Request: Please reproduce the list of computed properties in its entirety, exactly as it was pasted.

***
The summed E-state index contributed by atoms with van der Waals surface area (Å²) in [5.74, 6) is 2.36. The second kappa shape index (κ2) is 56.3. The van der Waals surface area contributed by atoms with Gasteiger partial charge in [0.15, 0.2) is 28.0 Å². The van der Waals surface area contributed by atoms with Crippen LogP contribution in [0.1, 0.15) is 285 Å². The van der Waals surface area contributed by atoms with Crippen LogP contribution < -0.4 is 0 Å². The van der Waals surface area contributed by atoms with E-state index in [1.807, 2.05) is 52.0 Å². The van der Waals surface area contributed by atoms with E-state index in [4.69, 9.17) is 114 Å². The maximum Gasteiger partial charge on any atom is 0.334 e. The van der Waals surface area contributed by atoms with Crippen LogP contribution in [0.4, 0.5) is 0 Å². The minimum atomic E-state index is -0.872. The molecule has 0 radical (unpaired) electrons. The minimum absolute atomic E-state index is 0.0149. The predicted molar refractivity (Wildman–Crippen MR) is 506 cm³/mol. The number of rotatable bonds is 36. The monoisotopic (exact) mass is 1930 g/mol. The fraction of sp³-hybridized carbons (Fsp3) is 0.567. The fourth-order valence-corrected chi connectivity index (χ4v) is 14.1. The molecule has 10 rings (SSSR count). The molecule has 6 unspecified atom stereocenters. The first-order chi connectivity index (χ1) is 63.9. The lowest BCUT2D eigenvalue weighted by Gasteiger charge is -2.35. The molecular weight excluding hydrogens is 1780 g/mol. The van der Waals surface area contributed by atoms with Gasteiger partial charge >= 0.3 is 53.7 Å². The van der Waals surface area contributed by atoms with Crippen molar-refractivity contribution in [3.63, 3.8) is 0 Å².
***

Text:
The summed E-state index contributed by atoms with van der Waals surface area (Å²) in [5.74, 6) is 2.36. The second kappa shape index (κ2) is 56.3. The van der Waals surface area contributed by atoms with Gasteiger partial charge in [0.15, 0.2) is 28.0 Å². The van der Waals surface area contributed by atoms with Crippen LogP contribution in [0.1, 0.15) is 285 Å². The van der Waals surface area contributed by atoms with Crippen LogP contribution < -0.4 is 0 Å². The van der Waals surface area contributed by atoms with E-state index in [1.807, 2.05) is 52.0 Å². The van der Waals surface area contributed by atoms with E-state index in [4.69, 9.17) is 114 Å². The maximum Gasteiger partial charge on any atom is 0.334 e. The van der Waals surface area contributed by atoms with Crippen LogP contribution in [0.4, 0.5) is 0 Å². The minimum atomic E-state index is -0.872. The molecule has 0 radical (unpaired) electrons. The minimum absolute atomic E-state index is 0.0149. The predicted molar refractivity (Wildman–Crippen MR) is 506 cm³/mol. The number of rotatable bonds is 36. The monoisotopic (exact) mass is 1930 g/mol. The fraction of sp³-hybridized carbons (Fsp3) is 0.567. The fourth-order valence-corrected chi connectivity index (χ4v) is 14.1. The molecule has 10 rings (SSSR count). The molecule has 6 unspecified atom stereocenters. The first-order chi connectivity index (χ1) is 63.9. The lowest BCUT2D eigenvalue weighted by Gasteiger charge is -2.35. The molecular weight excluding hydrogens is 1780 g/mol. The van der Waals surface area contributed by atoms with Gasteiger partial charge >= 0.3 is 53.7 Å². The van der Waals surface area contributed by atoms with Crippen molar-refractivity contribution in [3.63, 3.8) is 0 Å².